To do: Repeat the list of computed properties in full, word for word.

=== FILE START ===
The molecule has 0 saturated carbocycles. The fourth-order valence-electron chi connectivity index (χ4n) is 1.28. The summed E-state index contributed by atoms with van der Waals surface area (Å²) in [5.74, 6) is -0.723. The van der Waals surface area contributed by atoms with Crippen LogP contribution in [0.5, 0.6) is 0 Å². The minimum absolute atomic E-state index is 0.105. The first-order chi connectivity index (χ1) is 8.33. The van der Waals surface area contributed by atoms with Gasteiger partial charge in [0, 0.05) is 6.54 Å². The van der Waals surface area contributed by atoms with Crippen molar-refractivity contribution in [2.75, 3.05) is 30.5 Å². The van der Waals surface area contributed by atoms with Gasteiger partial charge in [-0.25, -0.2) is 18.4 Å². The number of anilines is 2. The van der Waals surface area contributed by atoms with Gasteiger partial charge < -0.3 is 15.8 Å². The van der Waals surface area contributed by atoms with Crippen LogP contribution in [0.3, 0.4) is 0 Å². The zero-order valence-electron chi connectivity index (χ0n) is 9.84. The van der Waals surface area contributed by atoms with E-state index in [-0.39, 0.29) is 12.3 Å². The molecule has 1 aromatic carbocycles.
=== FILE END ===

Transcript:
The molecule has 0 saturated carbocycles. The fourth-order valence-electron chi connectivity index (χ4n) is 1.28. The summed E-state index contributed by atoms with van der Waals surface area (Å²) in [5.74, 6) is -0.723. The van der Waals surface area contributed by atoms with Crippen LogP contribution in [0.5, 0.6) is 0 Å². The minimum absolute atomic E-state index is 0.105. The first-order chi connectivity index (χ1) is 8.33. The van der Waals surface area contributed by atoms with Gasteiger partial charge in [0, 0.05) is 6.54 Å². The van der Waals surface area contributed by atoms with Crippen molar-refractivity contribution in [2.75, 3.05) is 30.5 Å². The van der Waals surface area contributed by atoms with Gasteiger partial charge in [-0.25, -0.2) is 18.4 Å². The number of anilines is 2. The van der Waals surface area contributed by atoms with Gasteiger partial charge < -0.3 is 15.8 Å². The van der Waals surface area contributed by atoms with Crippen LogP contribution in [0.3, 0.4) is 0 Å². The zero-order valence-electron chi connectivity index (χ0n) is 9.84. The van der Waals surface area contributed by atoms with E-state index in [-0.39, 0.29) is 12.3 Å². The molecule has 1 aromatic carbocycles.